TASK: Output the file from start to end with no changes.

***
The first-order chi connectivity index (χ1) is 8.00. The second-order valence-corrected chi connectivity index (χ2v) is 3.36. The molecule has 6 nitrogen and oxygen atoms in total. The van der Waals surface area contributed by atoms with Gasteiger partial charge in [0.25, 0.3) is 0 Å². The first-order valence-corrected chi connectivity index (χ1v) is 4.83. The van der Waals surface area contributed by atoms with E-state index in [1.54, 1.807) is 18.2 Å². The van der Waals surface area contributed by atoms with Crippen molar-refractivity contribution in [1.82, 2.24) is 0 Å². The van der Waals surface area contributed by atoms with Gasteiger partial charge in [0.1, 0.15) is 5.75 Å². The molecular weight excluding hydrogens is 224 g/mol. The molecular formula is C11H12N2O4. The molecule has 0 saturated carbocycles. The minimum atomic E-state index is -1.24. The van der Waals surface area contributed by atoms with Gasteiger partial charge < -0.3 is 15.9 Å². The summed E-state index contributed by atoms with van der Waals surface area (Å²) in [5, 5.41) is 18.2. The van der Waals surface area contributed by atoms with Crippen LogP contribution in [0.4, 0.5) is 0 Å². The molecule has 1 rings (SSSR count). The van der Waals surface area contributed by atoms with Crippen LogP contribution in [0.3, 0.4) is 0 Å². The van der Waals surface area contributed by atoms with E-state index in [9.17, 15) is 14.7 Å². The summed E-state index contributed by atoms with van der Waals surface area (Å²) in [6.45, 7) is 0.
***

The first-order chi connectivity index (χ1) is 8.00. The second-order valence-corrected chi connectivity index (χ2v) is 3.36. The molecule has 6 nitrogen and oxygen atoms in total. The van der Waals surface area contributed by atoms with Gasteiger partial charge in [0.25, 0.3) is 0 Å². The first-order valence-corrected chi connectivity index (χ1v) is 4.83. The van der Waals surface area contributed by atoms with E-state index in [1.54, 1.807) is 18.2 Å². The van der Waals surface area contributed by atoms with Crippen molar-refractivity contribution in [1.82, 2.24) is 0 Å². The van der Waals surface area contributed by atoms with Gasteiger partial charge in [0.1, 0.15) is 5.75 Å². The molecular weight excluding hydrogens is 224 g/mol. The molecular formula is C11H12N2O4. The molecule has 0 saturated carbocycles. The minimum atomic E-state index is -1.24. The van der Waals surface area contributed by atoms with Gasteiger partial charge < -0.3 is 15.9 Å². The summed E-state index contributed by atoms with van der Waals surface area (Å²) in [5, 5.41) is 18.2. The van der Waals surface area contributed by atoms with Crippen LogP contribution in [0.4, 0.5) is 0 Å². The molecule has 1 rings (SSSR count). The van der Waals surface area contributed by atoms with Crippen LogP contribution in [0.3, 0.4) is 0 Å². The van der Waals surface area contributed by atoms with E-state index in [9.17, 15) is 14.7 Å². The summed E-state index contributed by atoms with van der Waals surface area (Å²) in [6.45, 7) is 0.